I wish I had known about the Pennsylvania Wine Society when I first became interested in wine.
I remember thinking, “What’s to know, other than what I like?”
Then more questions arose. What do I prefer, red or white? How about rosé? And does it matter that this bottle of Pinot Grigio comes from Italy, or that this other one comes from France? Then it came down to price. I figured that more expensive would be better. But is it?
I bought a wine book. The cover, pasted with wine bottles and lush grapes hanging on vines, evoked romance, vineyards, Paris and Italy. It hadn’t even dawned on me that I was on a quest. Somewhere along the way, I got sucked in, wanting to learn and experience more.
Recently, I sat down with Averill Shepps and Dave Williams, president and vice president of the Pennsylvania Wine Society. In 1986, the society began as the area’s only group that conducts tastings for educational purposes. So, how did it all start?
“I’m a foodie,” said Williams.
Sunday was a big meal day in the home where he grew up, and wine was a part of that meal. As he grew older, he had the chance to travel through Europe, where he made an observation.
“More people spent their time celebrating,” he said. “They shared wine and had conversations. In Europe, a meal without wine is called breakfast.”
Back in the states, Williams had bumped into a friend at the liquor store. They started talking about wine and realized they both had more questions than answers. Williams decided to get a few people together at his house, open some wine, and dissect it to compare and contrast, discussing appropriate food pairings with each glass.
“It goes back to the taste buds,” said Williams. “People who like food appreciate the wine that goes along with it. It has a dance partnership with food.”
What began in a home on a Friday night with only a few people grew into a regular event at a large, licensed venue, consisting of about 200 people.
“Our homes weren’t big enough, and now, with over a hundred people at each tasting, we need enough glasses to taste the seven or eight bottles,” he said. “And a dishwasher that can handle all those glasses.”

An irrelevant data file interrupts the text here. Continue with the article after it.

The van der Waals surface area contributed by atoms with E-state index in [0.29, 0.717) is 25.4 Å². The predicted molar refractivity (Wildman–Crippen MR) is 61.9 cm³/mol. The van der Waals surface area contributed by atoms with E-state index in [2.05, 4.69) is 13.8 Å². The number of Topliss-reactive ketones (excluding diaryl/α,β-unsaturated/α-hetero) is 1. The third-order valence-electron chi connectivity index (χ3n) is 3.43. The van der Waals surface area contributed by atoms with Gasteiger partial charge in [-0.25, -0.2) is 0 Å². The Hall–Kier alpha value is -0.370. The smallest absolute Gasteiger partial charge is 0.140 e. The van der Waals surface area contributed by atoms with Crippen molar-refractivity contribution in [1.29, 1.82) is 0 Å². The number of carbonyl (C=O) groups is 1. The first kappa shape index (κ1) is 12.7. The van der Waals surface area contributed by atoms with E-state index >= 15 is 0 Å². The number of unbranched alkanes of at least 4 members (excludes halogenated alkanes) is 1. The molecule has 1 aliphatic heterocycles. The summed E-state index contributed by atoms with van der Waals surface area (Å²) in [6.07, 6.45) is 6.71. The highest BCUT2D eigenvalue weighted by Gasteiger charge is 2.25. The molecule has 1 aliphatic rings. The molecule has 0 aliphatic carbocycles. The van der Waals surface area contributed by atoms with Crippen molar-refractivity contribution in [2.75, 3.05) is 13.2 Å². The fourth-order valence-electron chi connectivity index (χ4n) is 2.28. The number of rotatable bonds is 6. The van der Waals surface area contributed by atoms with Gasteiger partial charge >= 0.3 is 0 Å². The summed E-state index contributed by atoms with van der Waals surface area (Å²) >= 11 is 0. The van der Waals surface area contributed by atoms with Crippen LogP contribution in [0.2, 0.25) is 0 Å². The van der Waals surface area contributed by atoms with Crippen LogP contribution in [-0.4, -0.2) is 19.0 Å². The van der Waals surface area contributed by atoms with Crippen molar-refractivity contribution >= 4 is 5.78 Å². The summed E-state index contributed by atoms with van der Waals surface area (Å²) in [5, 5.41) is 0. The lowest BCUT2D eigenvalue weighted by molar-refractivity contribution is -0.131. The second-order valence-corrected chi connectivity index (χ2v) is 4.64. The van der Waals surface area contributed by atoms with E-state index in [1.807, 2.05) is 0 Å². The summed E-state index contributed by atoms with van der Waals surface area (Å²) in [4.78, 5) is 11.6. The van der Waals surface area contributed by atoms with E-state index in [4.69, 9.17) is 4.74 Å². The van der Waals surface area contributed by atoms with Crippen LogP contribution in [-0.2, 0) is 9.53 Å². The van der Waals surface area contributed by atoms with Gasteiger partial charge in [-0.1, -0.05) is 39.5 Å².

Tastings are generally held at the Hilton Harrisburg, and, over the years, renowned speakers have been brought in, such as influential wine critic Robert Parker, wine importer and writer Terry Theiss and educator Mark Chein. The society also hosts dinners, festivals, offsite tastings, winery visits, social events and out-of-state trips to locations like Virginia and the Finger Lakes.
Sunil Khanna, director of operations at Hand Picked Selections, guided the tasting that I attended, which featured French wines.
As I sat down, eight empty glasses were laid out before me on a detailed paper mat, which showcased each selection. To accompany the wine, water, bread and a cheese platter also were set out. While the wine was poured and tasted, Khanna demonstrated an encyclopedic knowledge of the soil, climate, fermentation and grapes, which elicited several gasps of approval from the audience. Khanna also commented on the wine’s character, finish and pairing.
Along the way, I asked my hosts several questions, unmasking my amateur status—at least compared to the rest of the room.
“What would you say to someone like me, who doesn’t like certain wines, like Chardonnay?” I asked Shepps.
She shrugged and said, “You just haven’t had a good one.”
“Well, where would I find one?”
“In my cellar,” she answered with a laugh.
Shepps went on to say that the society has introduced people to wines they never would have tasted otherwise, both traditional and cutting edge—most affordable.
The society does not push particular wineries, areas or importers. Although a membership fee is required and tastings aren’t free, the society has no monetary motive. Its goal is to provide educational events to help its members appreciate wine and understand how to pair it with food. You have questions; they have answers.
It’s really an opportunity to take in sensory pleasures, while adding academics, in a friendly environment with people who like to converse. Or you can just sit and take it all in.
“We have a collection of personalities,” Shepps said.
Williams added that the society has allowed him to grow. He compares himself to an artist who once had three colors, but now has 300 to play with.
“And it continues to grow,” he said. “What could be more enjoyable?”
For more information about the Pennsylvania Wine Society, including upcoming events, visit www.pawinesociety.com.
Author: Cathy Jordan